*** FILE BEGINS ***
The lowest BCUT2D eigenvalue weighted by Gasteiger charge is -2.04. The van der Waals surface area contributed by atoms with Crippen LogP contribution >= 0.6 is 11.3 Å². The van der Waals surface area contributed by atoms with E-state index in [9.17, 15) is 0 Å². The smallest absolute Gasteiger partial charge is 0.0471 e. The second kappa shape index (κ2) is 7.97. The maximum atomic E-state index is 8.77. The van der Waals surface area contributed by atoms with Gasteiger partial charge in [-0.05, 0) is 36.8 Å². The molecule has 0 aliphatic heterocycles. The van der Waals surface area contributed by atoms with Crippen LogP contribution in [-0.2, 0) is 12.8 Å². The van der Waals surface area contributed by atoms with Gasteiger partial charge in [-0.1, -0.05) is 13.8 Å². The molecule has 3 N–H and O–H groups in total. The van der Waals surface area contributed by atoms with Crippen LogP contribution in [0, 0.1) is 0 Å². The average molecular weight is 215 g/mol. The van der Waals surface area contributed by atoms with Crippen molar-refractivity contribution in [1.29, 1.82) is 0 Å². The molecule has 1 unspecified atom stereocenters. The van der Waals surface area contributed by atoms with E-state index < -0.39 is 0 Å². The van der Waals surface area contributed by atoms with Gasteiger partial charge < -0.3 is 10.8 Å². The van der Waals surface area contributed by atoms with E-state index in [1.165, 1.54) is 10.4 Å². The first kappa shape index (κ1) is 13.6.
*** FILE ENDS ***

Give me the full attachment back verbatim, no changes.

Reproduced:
The lowest BCUT2D eigenvalue weighted by Gasteiger charge is -2.04. The van der Waals surface area contributed by atoms with Crippen LogP contribution >= 0.6 is 11.3 Å². The van der Waals surface area contributed by atoms with E-state index in [9.17, 15) is 0 Å². The smallest absolute Gasteiger partial charge is 0.0471 e. The second kappa shape index (κ2) is 7.97. The maximum atomic E-state index is 8.77. The van der Waals surface area contributed by atoms with Gasteiger partial charge in [-0.05, 0) is 36.8 Å². The molecule has 0 aliphatic heterocycles. The van der Waals surface area contributed by atoms with Crippen LogP contribution in [-0.2, 0) is 12.8 Å². The van der Waals surface area contributed by atoms with Gasteiger partial charge in [-0.1, -0.05) is 13.8 Å². The molecule has 3 N–H and O–H groups in total. The van der Waals surface area contributed by atoms with Crippen LogP contribution in [0, 0.1) is 0 Å². The average molecular weight is 215 g/mol. The van der Waals surface area contributed by atoms with Crippen molar-refractivity contribution in [1.29, 1.82) is 0 Å². The molecule has 1 unspecified atom stereocenters. The van der Waals surface area contributed by atoms with E-state index < -0.39 is 0 Å². The van der Waals surface area contributed by atoms with Gasteiger partial charge < -0.3 is 10.8 Å². The van der Waals surface area contributed by atoms with E-state index in [1.165, 1.54) is 10.4 Å². The first kappa shape index (κ1) is 13.6.